Restaurants in Barcelona
Flanked by the Pyrenees and bathed by the Mediterranean, Barcelona has an unbeatable bounty that makes it one of the prime culinary destinations in the world. Feast on high-end tapas by superstar brothers Ferran and Albert Adrià at Tickets, or seasonal fare at Carles Abellán's Michelin-starred Comerç24. Restaurants in Barcelona also boast touches of Moorish cuisine and, of course, Catalan specialties like mar i muntanya (surf 'n' turf) and crema catalana. In true Spanish style, bares de tapas are also a Barcelona staple, and one of the best ways to explore the city.
You'll want to check out a variety of Barcelona restaurants to fully experience its rich gastronomic landscape; try the legendary wood-oven lechazo asado at El Asador de Aranda, a juicy suckling lamb with a crispy outside. The restaurant has three locations (in Tibidabo, Londres, and Pau Claris) and focuses on specialties from the Castilla region. When strolling around La Barceloneta, stop for lunch at La Gavina, inside the Palau del Mar building. The menu is built around seafood, and their arroz negro (squid ink rice with seafood and vegetables) is one of the best in town.
With tables at the edge of the beach and views out into the Mediterranean, this popular, family-run seafood and rice specialist dating from the late 1960s ranks high on any short list of Barceloneta dining spots.
With only four tables, calling ahead is necessary for this bright tapas bar. Located near the Metro Sant Antoni stop, this spot specializes in traditional Catalonian tapas.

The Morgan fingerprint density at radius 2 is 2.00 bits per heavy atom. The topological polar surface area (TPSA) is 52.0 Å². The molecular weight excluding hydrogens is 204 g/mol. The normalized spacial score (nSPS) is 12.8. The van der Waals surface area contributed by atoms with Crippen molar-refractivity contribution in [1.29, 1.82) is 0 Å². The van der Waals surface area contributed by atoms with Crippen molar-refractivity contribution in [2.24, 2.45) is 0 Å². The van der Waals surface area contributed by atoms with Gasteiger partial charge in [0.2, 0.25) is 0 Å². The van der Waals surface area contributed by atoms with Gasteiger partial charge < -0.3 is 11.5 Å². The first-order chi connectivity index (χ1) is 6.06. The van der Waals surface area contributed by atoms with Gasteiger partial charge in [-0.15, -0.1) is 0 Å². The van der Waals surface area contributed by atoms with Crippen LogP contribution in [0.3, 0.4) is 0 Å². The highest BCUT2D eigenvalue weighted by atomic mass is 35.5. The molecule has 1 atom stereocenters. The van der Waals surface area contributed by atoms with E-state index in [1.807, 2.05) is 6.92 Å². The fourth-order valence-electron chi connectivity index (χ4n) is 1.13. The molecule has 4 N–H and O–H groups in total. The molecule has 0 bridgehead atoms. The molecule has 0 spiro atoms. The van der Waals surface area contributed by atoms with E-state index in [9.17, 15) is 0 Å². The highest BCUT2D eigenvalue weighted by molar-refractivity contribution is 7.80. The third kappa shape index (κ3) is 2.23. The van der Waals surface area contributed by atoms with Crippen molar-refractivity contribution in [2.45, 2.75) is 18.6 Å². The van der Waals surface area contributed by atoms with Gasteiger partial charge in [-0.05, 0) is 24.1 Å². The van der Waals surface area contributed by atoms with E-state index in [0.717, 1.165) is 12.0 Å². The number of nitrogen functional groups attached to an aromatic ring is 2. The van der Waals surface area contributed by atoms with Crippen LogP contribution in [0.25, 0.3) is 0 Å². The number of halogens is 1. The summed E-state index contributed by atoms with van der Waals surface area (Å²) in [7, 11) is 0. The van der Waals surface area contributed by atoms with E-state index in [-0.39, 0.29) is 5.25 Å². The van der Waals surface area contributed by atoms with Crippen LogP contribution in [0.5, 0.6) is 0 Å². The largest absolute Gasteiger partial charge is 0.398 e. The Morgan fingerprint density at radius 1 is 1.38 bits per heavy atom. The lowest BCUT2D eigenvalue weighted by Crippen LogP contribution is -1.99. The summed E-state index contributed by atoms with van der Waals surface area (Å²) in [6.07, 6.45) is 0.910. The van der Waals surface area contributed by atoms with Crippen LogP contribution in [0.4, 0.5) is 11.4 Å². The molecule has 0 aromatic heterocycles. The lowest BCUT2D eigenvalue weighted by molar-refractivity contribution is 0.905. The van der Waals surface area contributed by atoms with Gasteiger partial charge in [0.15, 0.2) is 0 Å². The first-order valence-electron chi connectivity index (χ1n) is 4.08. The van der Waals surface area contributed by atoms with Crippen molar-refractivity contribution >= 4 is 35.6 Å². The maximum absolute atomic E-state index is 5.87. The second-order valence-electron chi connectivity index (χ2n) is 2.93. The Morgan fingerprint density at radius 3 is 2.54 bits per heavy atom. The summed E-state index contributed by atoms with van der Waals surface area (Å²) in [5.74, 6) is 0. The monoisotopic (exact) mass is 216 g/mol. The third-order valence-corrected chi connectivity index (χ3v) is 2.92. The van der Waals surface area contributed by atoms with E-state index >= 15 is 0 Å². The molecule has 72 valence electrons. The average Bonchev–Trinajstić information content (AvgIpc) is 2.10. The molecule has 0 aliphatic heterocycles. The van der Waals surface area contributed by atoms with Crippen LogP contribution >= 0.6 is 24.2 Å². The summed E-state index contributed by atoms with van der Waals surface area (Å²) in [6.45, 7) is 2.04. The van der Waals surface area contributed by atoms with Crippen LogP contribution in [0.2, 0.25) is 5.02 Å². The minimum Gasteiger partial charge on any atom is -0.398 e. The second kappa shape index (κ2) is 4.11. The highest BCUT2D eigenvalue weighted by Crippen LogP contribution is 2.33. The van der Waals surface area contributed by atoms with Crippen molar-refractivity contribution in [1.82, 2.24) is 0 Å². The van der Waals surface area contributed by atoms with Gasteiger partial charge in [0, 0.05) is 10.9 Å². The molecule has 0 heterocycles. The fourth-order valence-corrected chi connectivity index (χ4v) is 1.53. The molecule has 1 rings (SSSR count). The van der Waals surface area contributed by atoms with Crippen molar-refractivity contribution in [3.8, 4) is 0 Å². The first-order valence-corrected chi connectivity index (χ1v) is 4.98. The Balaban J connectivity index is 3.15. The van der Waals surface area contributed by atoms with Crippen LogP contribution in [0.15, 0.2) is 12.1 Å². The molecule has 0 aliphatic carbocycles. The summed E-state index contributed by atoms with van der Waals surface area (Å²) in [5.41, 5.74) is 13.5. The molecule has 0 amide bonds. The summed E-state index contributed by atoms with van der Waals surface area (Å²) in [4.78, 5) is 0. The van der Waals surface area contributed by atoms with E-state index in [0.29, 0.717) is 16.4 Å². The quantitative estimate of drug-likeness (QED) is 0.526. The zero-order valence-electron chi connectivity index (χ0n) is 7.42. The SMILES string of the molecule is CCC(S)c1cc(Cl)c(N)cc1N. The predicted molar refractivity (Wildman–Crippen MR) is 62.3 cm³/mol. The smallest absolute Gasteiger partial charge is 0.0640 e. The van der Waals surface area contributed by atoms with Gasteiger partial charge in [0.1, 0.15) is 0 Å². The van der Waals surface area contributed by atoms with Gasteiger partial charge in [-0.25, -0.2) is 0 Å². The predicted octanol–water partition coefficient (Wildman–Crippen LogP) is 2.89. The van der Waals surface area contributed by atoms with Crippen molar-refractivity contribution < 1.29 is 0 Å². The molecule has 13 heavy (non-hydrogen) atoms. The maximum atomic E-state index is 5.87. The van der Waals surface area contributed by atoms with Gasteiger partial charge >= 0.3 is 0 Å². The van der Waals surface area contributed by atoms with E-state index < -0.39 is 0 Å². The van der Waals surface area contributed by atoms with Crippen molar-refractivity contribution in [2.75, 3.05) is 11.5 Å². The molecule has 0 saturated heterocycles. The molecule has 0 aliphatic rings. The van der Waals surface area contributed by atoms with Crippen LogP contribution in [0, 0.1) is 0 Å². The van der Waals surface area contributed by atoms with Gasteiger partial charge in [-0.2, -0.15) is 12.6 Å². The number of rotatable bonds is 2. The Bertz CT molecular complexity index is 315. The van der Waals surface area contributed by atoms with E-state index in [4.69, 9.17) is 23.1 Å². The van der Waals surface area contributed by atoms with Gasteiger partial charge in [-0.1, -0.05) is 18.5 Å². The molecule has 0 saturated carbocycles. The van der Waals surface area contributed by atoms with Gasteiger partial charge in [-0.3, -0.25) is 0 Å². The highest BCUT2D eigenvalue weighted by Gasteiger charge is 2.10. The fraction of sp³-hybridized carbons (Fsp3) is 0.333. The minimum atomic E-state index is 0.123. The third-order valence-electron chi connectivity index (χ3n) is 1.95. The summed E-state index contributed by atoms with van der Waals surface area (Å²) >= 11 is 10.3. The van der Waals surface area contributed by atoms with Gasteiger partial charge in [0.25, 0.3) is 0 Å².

Known for its namesake drink - arguably the best in Europe -
L'Eixample's Dry Martini has all the trappings of a classic film-noir
set: emerald-green leather banquettes, white-jacketed waiters, and
plenty of intrigue.
This Catalan, Michelin-starred restaurant was founded by chef-owner Carles Gaig’s great grandmother, in 1896. Originally located in Horta at a 19th-century inn, Gaig moved to the current space at the Hotel Cram in downtown’s Eixample District, in 2004.
Created by the Camper shoe company which also opened the Casa Camper hotel next door on Elisabets Street in north El Raval, FoodBALL is a unique two-room eatery that serves rice balls. Seating is on three tiers of broad steps with woven cushions and small lamps along a green wall.
With its urban-chic décor and classic Catalan dishes such as a salad of tuna belly with Montserrat tomatoes.
Among the old fishermen’s houses of Barceloneta, this sepia-toned cervecería is full of local sea dogs and other salty types who come for house-brewed lager and a dizzying array of tapas (boat-fresh squid and shrimp; flash-fried padrón peppers).
At star power of El Bulli’s former chef de cuisine Albert Raurich's latest opening, the setup is half the fun: you enter a traditional tapas bar (it’s actually new) in the Raval quarter.
Everything at this Boquería Market stall is exalted, especially the llanqueta, tiny fried fish served with eggs.
Feed your jamón addiction at the new branch of the venerated Ibérico ham specialist.
Do the prefix dinenr of eclectic cuisine served around the communal table at the arty yet homey spot.
This meringue-white L’Eixample storefront belongs to Rafa Peña, the 32-year-old current leader of Spain’s bistronomic movement. Reservations are in high demand, and with good reason with dishes like “souffléed” egg with cured ham cream.
Computer screens light up with the 3,500-label wine list at Monvínic, a wine bar and restaurant featuring communcal tables and an unfinished oak–and–stainless steel interior.
Chef and alchemist Jordi Vilà runs the kitchen at this Michelin one-starred restaurant in the Sagrada Familia district of Barcelona.